“To have and to hold from this day forward, for better or worse, in sickness and in health, for richer or poorer, regardless of if your body is hijacked by brain sucking aliens, until death do us part.” Those were the vows I made on February 2, 2014. Or something like that.
For almost two years now, I have been married to an amazing man. My husband is kind, smart, sincere, and has a great sense of humor. And my husband has Combat Post-Traumatic Stress Disorder–commonly known as PTSD–with alcohol dependency and a Traumatic Brain Injury (TBI).
I am grateful that in our day, thanks to movies like American Sniper and organizations such as The Wounded Warrior Project, society has made great strides towards better understanding just what PTSD is and how it affects someone. But even so, living with someone with PTSD and a TBI can be like living with Dr. Jekyll and Mr. Hyde, where anything could be a trigger and you are never quite sure which side of him you’re going to encounter.
During the first three years of our relationship, we were forced to deal with some extremely stressful circumstances, including my husband being imprisoned for a crime he didn’t commit. We were both devastated by the failure of our judicial system. With no evidence tying him to the crime, and a witness and several receipts placing him out of state at the time of the incident, we couldn’t believe he could possibly be found guilty. We spent countless hours and a small fortune on lawyers trying to fight for his freedom.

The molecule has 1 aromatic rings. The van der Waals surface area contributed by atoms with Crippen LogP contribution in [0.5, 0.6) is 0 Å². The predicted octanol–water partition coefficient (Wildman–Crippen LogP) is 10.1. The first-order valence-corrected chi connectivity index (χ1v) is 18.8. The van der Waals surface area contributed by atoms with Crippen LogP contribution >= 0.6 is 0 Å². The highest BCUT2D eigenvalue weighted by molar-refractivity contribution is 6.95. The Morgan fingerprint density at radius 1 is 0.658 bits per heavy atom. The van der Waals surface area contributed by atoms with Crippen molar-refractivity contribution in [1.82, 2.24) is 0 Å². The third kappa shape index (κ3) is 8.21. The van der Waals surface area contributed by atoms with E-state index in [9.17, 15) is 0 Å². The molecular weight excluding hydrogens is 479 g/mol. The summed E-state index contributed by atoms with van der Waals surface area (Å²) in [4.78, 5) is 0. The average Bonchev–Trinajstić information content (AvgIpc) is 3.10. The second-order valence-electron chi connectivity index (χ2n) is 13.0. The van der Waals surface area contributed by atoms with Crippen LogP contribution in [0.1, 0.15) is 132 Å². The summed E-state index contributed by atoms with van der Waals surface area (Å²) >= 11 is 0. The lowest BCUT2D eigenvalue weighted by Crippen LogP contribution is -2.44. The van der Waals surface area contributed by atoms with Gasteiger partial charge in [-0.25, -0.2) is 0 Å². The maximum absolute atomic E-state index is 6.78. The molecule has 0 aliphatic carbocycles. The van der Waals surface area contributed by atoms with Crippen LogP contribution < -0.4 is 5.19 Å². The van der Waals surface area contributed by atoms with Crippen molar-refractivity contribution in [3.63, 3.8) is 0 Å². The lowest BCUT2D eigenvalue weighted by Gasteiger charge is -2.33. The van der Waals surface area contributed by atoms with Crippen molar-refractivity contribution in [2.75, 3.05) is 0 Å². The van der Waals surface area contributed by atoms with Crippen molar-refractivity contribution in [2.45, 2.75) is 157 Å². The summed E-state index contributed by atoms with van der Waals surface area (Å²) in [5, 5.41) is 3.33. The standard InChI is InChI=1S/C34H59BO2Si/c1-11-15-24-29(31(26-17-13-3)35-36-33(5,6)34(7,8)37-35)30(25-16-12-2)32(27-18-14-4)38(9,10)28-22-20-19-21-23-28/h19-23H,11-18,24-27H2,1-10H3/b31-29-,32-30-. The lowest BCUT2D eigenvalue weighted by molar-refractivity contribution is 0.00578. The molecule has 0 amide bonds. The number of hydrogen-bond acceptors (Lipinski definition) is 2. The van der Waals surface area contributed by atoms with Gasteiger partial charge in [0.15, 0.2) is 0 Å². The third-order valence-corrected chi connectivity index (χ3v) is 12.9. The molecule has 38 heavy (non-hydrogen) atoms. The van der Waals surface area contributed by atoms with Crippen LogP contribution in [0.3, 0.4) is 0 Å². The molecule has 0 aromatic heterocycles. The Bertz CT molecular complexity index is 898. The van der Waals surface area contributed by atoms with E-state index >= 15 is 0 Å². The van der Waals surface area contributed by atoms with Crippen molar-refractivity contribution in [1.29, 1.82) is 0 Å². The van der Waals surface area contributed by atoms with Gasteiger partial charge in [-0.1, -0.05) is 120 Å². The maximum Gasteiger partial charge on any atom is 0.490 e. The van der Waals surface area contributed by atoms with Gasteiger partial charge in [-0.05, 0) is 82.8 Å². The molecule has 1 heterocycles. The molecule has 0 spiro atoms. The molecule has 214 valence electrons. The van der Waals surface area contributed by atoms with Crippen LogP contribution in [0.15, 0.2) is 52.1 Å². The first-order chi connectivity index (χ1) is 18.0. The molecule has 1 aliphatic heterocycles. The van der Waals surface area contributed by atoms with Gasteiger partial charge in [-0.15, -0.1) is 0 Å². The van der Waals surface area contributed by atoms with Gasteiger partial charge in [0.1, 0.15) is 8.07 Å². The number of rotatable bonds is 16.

Instead of breaking, though, our young romance flourished and grew stronger as we learned to lean on each other. We developed a “system” for dealing with his PTSD and TBI. When he would lash out or start to become irrationally angry, we would spend some time apart and he would focus on exercising or playing video games—whatever he could do to focus his energy elsewhere and come back to himself. When we were both calm again, we would sit down and talk about what triggered the episode, and what, if anything, could be done to eliminate that trigger in the future. Our system worked amazingly well, and when we married, I had no qualms with vowing to stand by his side for better or for worse. I remember thinking to myself, “What could possibly be worse than what we just went through?” Famous last words.
A year after our wedding, we were thrown another curve ball. My husband was arrested once again for a crime he didn’t commit. Luckily, this time they caught the real perpetrators (who happened to be the same individuals who filed the charges against my husband years ago), and they confessed to trying to frame my husband and send him back to prison. While we escaped another nasty legal battle, other damage had been done. The incident triggered my husband’s PTSD in a huge way, and he started self-destructing.